Corporate Defector Drops Out To Follow Her Dreams
Sarah Cooper is a former Google employee turned comedienne and author. She writes hilarious business satire on her website The Cooper Review online and has recently published her first book, 100 Tricks to Appear Smart in Meetings. Steve asks Sarah to talk about her decision to leave Google to pursue an uncertain dream of becoming a comic writer. She remembers a quote that affected her which said that if you haven’t done something you want to do by the time you’re 40, you probably won’t do it. As someone approaching her 40s, this “scared the hell out of her,” crystallizing the idea that she shouldn’t put her dreams off indefinitely, even as everyone around her thought she was throwing away a golden opportunity to work at one of the best companies in the world. The decision was hard because she liked her job and appreciated the benefits and safety that went along with it and also because she couldn’t convince her husband, family, and friends that it was a good, and on some level, a necessary move. In the end, she decided it would be riskier to her happiness and future to stick with her cozy Google career than it would be to start over as an unknown writer.
10 Tricks To Appear Smart At Meetings
Knowing this little bit of background, it’s clear from even a passing glance at The Cooper Review that Sarah has mined a lot of source material on the modern workplace from her time at Google and other jobs. The motto of The Cooper Review is “funny because it’s true.” Her work skewers—in a light-hearted way— corporate cultures based on endless meetings and reliance on jargon and a certain amount of posturing and bluffing to impress one’s peers and bosses. Her piece entitled “10 Tricks to Appear Smart at Meetings” is a good and very funny example of her style and target selection. The inspiration for this post comes from her observations of the absurd things people in meetings say and do to make it seem like they know what they are talking about even though they’ve barely been paying attention at all. The first item in this list is drawing a Venn Diagram. Seemingly out of nowhere, someone volunteers to make a quick presentation of an idea using a Venn Diagram. What Sarah noticed was a Venn Diagram Effect where other meeting attendees suddenly came to life and started making suggestions about the size of the circles, colors and labels used any time a Venn Diagram was thrown up on a whiteboard, even when it made little sense or added nothing to the conversation. Her advice: draw some kind of Venn Diagram, note a burst of chiming in from colleagues, then “slink back to your chair and continue playing Candy Crush”. This one came from a personal experience where a colleague drew a blatantly terrible Venn Diagram and instead of getting clowned by others in the meeting, everyone reacted as if he had done something very smart.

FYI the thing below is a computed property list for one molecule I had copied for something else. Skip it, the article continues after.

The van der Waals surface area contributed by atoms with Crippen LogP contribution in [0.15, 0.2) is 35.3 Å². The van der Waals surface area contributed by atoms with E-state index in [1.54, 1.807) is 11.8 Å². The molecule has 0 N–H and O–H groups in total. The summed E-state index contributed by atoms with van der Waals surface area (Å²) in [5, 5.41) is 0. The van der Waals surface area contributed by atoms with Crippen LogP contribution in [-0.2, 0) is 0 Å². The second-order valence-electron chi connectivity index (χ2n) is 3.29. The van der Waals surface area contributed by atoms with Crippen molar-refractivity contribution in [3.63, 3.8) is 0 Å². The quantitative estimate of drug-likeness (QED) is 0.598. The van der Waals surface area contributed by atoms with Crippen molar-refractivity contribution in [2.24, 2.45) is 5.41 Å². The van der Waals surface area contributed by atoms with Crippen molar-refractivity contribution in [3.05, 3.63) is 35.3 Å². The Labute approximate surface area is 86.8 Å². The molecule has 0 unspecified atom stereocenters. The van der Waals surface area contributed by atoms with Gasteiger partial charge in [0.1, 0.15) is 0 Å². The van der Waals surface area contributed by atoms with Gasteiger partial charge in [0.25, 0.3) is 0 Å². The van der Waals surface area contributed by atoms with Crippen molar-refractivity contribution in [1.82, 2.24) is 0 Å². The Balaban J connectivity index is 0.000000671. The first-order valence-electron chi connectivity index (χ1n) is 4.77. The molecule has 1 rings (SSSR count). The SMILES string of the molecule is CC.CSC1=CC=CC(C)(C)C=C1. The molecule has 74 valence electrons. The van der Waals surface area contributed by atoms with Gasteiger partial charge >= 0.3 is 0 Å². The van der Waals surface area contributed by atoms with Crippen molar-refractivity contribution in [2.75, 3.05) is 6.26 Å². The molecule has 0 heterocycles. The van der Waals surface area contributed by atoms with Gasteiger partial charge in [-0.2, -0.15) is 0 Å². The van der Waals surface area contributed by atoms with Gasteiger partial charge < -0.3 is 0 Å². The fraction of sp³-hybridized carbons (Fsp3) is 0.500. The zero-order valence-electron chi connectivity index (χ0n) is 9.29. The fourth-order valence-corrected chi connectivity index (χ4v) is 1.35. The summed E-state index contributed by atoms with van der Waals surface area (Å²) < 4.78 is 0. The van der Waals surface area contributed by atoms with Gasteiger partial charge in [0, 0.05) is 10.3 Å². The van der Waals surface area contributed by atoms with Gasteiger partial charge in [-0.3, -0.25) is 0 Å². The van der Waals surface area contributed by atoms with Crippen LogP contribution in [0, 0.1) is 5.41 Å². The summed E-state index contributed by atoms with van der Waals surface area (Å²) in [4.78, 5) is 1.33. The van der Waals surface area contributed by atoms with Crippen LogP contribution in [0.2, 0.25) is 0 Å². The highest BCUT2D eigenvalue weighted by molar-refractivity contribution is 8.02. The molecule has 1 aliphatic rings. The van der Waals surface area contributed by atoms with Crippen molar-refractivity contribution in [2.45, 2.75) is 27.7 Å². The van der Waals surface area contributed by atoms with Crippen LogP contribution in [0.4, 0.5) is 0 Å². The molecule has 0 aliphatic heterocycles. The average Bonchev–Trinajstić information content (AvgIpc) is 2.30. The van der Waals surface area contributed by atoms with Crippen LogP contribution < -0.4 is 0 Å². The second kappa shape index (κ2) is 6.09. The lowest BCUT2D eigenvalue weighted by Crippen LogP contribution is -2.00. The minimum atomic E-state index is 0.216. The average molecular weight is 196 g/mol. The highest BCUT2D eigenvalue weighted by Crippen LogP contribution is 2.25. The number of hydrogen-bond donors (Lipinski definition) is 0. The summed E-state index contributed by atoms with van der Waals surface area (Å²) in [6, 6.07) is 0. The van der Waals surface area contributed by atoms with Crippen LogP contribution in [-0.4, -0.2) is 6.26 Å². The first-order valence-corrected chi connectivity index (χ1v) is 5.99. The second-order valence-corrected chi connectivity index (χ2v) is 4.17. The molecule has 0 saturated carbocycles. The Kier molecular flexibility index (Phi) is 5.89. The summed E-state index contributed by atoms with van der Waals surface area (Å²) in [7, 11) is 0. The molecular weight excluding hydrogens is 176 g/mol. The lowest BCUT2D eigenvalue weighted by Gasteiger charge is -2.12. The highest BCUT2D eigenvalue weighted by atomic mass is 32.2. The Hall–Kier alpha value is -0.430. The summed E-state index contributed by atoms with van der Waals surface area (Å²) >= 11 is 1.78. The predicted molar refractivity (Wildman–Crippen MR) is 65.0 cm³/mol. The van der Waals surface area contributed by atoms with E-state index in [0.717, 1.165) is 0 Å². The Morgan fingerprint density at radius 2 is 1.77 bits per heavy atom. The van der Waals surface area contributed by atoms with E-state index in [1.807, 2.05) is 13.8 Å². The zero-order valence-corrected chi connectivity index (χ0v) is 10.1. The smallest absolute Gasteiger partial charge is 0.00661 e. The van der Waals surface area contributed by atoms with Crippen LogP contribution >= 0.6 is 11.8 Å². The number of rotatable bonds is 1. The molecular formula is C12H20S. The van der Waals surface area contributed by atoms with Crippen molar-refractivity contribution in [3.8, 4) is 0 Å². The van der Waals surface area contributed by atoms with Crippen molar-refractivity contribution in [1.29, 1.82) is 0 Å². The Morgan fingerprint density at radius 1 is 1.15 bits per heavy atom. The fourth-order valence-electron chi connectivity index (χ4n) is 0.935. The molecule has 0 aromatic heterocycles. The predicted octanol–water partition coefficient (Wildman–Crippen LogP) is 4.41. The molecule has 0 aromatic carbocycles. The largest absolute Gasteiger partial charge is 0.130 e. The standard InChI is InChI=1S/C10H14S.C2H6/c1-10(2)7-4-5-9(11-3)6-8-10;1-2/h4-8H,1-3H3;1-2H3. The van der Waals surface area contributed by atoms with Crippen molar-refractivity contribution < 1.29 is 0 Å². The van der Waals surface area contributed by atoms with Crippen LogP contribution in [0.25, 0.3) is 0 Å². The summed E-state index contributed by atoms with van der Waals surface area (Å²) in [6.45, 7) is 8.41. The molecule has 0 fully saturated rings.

The second tongue-in-cheek recommendation is to fool people into thinking you’re a quick study by pointlessly converting percentages into fractions. When someone mentions a statistic (“33% of users liked feature X”) retort with a deadpan “so you’re saying that 1 in 3 users likes the feature.” Apparently, this passes for a display of sharp math skills in certain interactions. Of course, it’s just another kind of smokescreen for the would-be sneaky converter’s lack of engagement and inability to add anything of value.
Suggestion #3 is to encourage everyone to “take a step back.” This one comes in handy when you realize your co-workers are throwing out ideas and comments and you don’t have any of your own to contribute. Stopping the meeting with this invitation to “take a step back”, followed up with a pseudo-profound question like “what problem are we really trying to solve here” is a great way to buy yourself some time and possibly make yourself look like a deep thinker.
The fourth item concerns the art of nodding, a subject also covered elsewhere on The Cooper Review. Her example here is the guy who nods continually while appearing to take studious notes on the meeting dialogue going on around him. Sarah cracks that the nodding note taker will have no idea what his notes mean a few hours later, again, because the effort was to look engaged while zoning out. A bit later in the show, Steve and Sarah discuss the various types and finer points of other meeting nods. It’s important not to come out and nod the same way you’ve nodded in previous meetings because people will start to assume you are nodding robotically without any real purpose. A better approach would be a slow nod indicating “I’m really taking in what you just said” or the single “that’s a good point” nod followed by a quick flourish of pretending to write it down. Then there are the unaffected “I-am-literally-falling-asleep” nods which are generally not a good look. Nod variety is important to keep your co-workers guessing, Sarah notes, and, therefore, it’s a good idea to mix up your nodding game.
Steve and Sarah cover several more of the items in her “10 Tricks” article, including the advantage of writing on a pad of paper rather than your phone (it seems more serious, as if you’re really taking a lot of information in), the use of the generally incomprehensible, unanswerable question “Will this scale?” to confuse any issue, ducking out of a meeting to pretend to take an important call, and pacing furiously around the room. A lot of these depend on getting people to wonder what you’re thinking about, which often leads to an assumption—based on fiction—that it must be something important and smart. From the perpetrator’s vantage point, it’s all about disguising the fact that you aren’t paying attention, you don’t really care about the meeting, and that you’re something of an idiot, or, at any rate, useless, in this situation, and replacing this with the appearance that you’re actually the opposite of these things, an alpha player.